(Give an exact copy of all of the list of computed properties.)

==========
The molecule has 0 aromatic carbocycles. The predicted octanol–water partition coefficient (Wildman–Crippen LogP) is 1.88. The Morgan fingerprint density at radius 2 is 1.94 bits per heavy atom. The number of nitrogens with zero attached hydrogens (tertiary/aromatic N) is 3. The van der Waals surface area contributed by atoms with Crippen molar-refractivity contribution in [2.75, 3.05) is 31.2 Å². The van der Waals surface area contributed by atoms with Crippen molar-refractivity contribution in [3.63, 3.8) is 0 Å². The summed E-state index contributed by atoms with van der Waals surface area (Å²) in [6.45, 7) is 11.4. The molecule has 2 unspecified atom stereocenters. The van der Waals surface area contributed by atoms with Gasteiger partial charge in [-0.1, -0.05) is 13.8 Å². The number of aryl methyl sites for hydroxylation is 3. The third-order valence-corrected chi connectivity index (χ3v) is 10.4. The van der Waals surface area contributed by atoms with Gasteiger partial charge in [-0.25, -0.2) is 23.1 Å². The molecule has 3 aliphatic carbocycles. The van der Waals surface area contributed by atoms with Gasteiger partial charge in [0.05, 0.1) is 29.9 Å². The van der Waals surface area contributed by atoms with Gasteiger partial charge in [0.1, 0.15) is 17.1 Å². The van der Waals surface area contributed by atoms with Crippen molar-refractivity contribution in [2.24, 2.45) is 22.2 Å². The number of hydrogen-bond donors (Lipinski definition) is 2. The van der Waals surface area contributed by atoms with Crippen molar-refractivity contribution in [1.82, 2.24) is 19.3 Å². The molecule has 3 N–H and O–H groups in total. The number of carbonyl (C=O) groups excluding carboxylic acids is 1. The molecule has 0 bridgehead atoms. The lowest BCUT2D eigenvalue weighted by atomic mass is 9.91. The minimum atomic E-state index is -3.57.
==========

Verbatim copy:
The molecule has 0 aromatic carbocycles. The predicted octanol–water partition coefficient (Wildman–Crippen LogP) is 1.88. The Morgan fingerprint density at radius 2 is 1.94 bits per heavy atom. The number of nitrogens with zero attached hydrogens (tertiary/aromatic N) is 3. The van der Waals surface area contributed by atoms with Crippen molar-refractivity contribution in [2.75, 3.05) is 31.2 Å². The van der Waals surface area contributed by atoms with Crippen molar-refractivity contribution in [3.63, 3.8) is 0 Å². The summed E-state index contributed by atoms with van der Waals surface area (Å²) in [6.45, 7) is 11.4. The molecule has 2 unspecified atom stereocenters. The van der Waals surface area contributed by atoms with Gasteiger partial charge in [-0.1, -0.05) is 13.8 Å². The number of aryl methyl sites for hydroxylation is 3. The third-order valence-corrected chi connectivity index (χ3v) is 10.4. The van der Waals surface area contributed by atoms with Gasteiger partial charge in [-0.25, -0.2) is 23.1 Å². The molecule has 3 aliphatic carbocycles. The van der Waals surface area contributed by atoms with Gasteiger partial charge in [0.05, 0.1) is 29.9 Å². The van der Waals surface area contributed by atoms with Gasteiger partial charge in [0.1, 0.15) is 17.1 Å². The van der Waals surface area contributed by atoms with Crippen molar-refractivity contribution in [2.24, 2.45) is 22.2 Å². The number of hydrogen-bond donors (Lipinski definition) is 2. The van der Waals surface area contributed by atoms with Crippen molar-refractivity contribution in [1.82, 2.24) is 19.3 Å². The molecule has 3 N–H and O–H groups in total. The number of carbonyl (C=O) groups excluding carboxylic acids is 1. The molecule has 0 bridgehead atoms. The lowest BCUT2D eigenvalue weighted by atomic mass is 9.91. The minimum atomic E-state index is -3.57.